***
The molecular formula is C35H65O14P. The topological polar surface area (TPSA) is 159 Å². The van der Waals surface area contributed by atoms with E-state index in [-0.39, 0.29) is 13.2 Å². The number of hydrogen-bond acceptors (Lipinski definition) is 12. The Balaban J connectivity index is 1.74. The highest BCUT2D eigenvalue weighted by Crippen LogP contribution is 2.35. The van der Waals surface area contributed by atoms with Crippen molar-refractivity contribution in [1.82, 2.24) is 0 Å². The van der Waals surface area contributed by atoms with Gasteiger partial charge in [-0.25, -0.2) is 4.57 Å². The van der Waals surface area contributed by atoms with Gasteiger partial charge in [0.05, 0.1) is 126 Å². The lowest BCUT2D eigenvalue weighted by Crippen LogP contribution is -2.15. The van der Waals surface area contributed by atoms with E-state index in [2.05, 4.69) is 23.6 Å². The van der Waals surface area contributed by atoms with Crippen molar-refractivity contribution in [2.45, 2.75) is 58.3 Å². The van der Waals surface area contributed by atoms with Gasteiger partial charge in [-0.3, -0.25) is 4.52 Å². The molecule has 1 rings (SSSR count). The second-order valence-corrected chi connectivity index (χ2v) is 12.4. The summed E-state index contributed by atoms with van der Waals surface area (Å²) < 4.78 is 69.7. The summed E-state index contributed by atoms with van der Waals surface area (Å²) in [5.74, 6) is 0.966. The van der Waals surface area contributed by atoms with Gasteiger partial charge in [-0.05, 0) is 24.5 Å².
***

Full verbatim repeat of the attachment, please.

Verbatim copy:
The molecular formula is C35H65O14P. The topological polar surface area (TPSA) is 159 Å². The van der Waals surface area contributed by atoms with E-state index in [-0.39, 0.29) is 13.2 Å². The number of hydrogen-bond acceptors (Lipinski definition) is 12. The Balaban J connectivity index is 1.74. The highest BCUT2D eigenvalue weighted by Crippen LogP contribution is 2.35. The van der Waals surface area contributed by atoms with Crippen molar-refractivity contribution in [1.82, 2.24) is 0 Å². The van der Waals surface area contributed by atoms with Gasteiger partial charge in [-0.25, -0.2) is 4.57 Å². The van der Waals surface area contributed by atoms with Gasteiger partial charge in [0.05, 0.1) is 126 Å². The lowest BCUT2D eigenvalue weighted by Crippen LogP contribution is -2.15. The van der Waals surface area contributed by atoms with E-state index in [2.05, 4.69) is 23.6 Å². The van der Waals surface area contributed by atoms with Crippen molar-refractivity contribution in [2.45, 2.75) is 58.3 Å². The van der Waals surface area contributed by atoms with Gasteiger partial charge in [-0.3, -0.25) is 4.52 Å². The molecule has 1 rings (SSSR count). The second-order valence-corrected chi connectivity index (χ2v) is 12.4. The summed E-state index contributed by atoms with van der Waals surface area (Å²) < 4.78 is 69.7. The summed E-state index contributed by atoms with van der Waals surface area (Å²) in [5.74, 6) is 0.966. The van der Waals surface area contributed by atoms with Gasteiger partial charge in [-0.05, 0) is 24.5 Å².